Are successful authors creative geniuses or literary labourers? | Psyche

Jules Verne wrote more than fifty ‘voyages extraordinaires’. Photo by Sylvain Grandadam/Gamma-Rapho/Getty


Are successful authors creative geniuses or literary labourers?

Jules Verne wrote more than fifty ‘voyages extraordinaires’. Photo by Sylvain Grandadam/Gamma-Rapho/Getty

by Oleg Sobchuk + BIO

Edgar Allan Poe was an inventor. Throughout his short life, Poe constantly experimented with new literary forms: he wrote the world’s first modern detective story, ‘The Murders in the Rue Morgue’ (1841); he redefined the gothic horror genre; he helped develop the poetic movement called Symbolism; and his novel about a stowaway on a fantastical voyage to the South Pole, The Narrative of Arthur Gordon Pym of Nantucket (1838), is one of the earliest examples of science fiction. This experimentation might have made him popular, but it did not make him wealthy. Poe died poor in 1849. One mean-spirited obituary, written by a literary rival, reads: ‘Edgar Allan Poe is dead. He died in Baltimore the day before yesterday. This announcement will startle many, but few will be grieved by it.’

Jules Verne was not an inventor. Despite being seen as an innovator, he shared little of Poe’s literary ingenuity. Born in 1828, he is often credited with inventing the genre of science fiction, thanks to his novel Five Weeks in a Balloon (1863), in which Europeans explore the African continent in a hot-air balloon. After finishing a draft of the novel while also working at the Paris stock market, Verne supposedly told his colleagues:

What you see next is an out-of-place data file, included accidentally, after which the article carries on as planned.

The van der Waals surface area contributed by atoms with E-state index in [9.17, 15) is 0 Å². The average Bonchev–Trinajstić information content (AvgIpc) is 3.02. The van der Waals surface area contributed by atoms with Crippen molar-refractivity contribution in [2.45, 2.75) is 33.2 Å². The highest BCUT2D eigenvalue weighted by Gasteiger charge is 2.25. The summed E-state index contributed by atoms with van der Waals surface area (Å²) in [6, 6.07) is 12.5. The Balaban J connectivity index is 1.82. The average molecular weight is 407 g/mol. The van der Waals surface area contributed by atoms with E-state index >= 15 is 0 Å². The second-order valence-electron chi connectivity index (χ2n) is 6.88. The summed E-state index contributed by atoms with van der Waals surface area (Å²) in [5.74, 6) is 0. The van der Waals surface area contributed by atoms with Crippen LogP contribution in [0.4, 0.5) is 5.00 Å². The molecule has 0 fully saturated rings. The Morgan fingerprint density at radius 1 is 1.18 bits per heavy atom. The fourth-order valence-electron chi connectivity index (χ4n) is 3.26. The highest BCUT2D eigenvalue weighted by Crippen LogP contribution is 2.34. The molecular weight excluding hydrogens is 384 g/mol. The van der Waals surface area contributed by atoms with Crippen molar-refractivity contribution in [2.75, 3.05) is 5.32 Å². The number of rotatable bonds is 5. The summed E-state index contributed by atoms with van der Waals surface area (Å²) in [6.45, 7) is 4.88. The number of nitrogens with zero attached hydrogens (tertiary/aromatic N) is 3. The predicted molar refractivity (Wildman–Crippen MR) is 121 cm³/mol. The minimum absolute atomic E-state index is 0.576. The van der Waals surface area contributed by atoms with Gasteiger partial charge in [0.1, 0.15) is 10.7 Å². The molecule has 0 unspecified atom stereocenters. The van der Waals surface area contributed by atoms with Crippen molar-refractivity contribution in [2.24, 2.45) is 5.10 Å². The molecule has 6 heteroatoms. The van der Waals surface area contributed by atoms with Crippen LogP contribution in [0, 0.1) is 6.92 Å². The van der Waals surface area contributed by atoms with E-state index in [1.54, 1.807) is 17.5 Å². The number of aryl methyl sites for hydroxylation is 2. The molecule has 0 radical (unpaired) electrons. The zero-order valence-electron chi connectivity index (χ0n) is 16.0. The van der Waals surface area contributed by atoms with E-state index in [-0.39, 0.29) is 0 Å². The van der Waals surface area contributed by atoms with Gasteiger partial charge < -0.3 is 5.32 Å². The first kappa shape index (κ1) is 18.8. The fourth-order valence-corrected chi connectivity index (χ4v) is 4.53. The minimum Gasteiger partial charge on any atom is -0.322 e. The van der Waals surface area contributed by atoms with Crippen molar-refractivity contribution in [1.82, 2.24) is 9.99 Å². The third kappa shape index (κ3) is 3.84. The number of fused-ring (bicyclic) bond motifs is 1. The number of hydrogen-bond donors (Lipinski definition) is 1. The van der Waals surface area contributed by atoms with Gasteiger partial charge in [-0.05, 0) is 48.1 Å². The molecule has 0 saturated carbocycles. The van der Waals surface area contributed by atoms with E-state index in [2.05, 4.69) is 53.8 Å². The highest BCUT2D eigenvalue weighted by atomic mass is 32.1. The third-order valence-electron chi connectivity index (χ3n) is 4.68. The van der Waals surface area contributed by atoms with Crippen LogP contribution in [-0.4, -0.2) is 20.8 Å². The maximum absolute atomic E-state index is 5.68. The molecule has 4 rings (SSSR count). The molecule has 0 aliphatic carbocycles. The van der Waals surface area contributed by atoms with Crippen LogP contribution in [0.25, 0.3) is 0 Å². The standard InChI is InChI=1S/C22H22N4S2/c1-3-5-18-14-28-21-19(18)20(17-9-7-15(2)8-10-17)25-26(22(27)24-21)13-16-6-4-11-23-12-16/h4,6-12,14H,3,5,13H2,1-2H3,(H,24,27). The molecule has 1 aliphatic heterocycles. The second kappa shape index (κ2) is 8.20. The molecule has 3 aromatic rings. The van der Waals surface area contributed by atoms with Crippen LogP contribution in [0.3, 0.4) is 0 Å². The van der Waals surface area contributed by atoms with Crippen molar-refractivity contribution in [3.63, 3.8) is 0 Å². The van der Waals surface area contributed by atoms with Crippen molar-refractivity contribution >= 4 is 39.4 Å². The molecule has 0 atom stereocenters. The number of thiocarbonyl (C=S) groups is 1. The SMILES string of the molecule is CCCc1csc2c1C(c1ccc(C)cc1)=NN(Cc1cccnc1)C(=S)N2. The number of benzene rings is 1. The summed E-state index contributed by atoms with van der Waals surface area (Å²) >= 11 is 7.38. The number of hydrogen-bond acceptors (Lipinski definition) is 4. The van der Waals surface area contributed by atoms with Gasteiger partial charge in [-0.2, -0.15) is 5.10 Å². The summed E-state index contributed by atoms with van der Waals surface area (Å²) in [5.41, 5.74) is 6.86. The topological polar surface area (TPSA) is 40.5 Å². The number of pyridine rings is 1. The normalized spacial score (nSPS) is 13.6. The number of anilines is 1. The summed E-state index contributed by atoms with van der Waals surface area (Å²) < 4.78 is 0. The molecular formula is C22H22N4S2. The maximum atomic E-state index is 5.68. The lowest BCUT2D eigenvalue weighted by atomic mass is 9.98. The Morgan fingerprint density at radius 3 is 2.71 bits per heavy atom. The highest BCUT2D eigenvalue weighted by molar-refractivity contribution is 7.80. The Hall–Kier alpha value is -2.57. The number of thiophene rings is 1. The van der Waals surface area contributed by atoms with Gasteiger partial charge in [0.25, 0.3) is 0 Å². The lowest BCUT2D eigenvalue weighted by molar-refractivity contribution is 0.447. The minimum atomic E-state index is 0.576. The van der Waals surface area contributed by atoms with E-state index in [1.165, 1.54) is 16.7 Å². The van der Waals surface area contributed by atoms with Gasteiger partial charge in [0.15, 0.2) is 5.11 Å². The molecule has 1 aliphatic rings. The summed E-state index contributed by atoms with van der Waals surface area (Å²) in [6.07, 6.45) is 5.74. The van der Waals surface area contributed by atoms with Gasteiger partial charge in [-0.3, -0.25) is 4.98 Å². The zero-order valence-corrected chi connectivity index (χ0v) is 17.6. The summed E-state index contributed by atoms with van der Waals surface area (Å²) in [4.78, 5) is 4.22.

My friends, I bid you adieu. I’ve had an idea … that should make me rich. I’ve just written a novel in a new style … If it succeeds, it will be a gold mine.

But the idea wasn’t his. It belonged to Poe, who had already written a similar story almost two decades earlier known as ‘The Balloon-Hoax’ (1844). Verne’s ‘new style’ succeeded, and for the rest of his life he published novels following a strict genre formula based on Poe’s writings. The long list of his ‘voyages extraordinaires’, as Verne called them, includes Journey to the Centre of the Earth (1864), Twenty Thousand Leagues Under the Seas (1869-70), Around the World in 80 Days (1872), and more than 50 others. Verne would die in 1905, extremely rich, proving that writing novels can be a better career choice than selling stocks.

Two writers, two distinct approaches to their craft, two different legacies. Poe, the writer-inventor, who experimented with forms and styles; and Verne, the writer-entrepreneur, who reproduced one popular (and lucrative) genre, with some variation, over and over again. These are two opposite strategies that have been taken by many artists before and since. The first strategy is a form of exploration. It is a search for novelty and difference, often through trial and error. The other strategy? Exploitation, relying on an approach that has already proven itself. Thinking in terms of these strategies changes not only how we understand the writers of the past, but also the work of contemporary filmmakers, dancers, musicians, performance artists or YouTubers.

It is not just Agatha Christie who repeats herself. Most writers do. They don’t resemble creative geniuses so much as diligent craftsmen

Recent studies in ‘computational humanities’ – a discipline that merges computer science with the study of literature and the arts – have aimed to research such strategies empirically, by analysing massive amounts of visual and textual data. In one study, a team of researchers lead by the professor of English (and data scientist) Ted Underwood at the University of Illinois Urbana-Champaign built a ‘topic model’ of almost 11,000 works of fiction published from 1880 to 1999. Topic modelling is a technique of computational text analysis that provides a rough idea of the content of books – without actually reading them – by counting words and measuring their co-occurrences. In their study, the researchers explored historical changes in literature.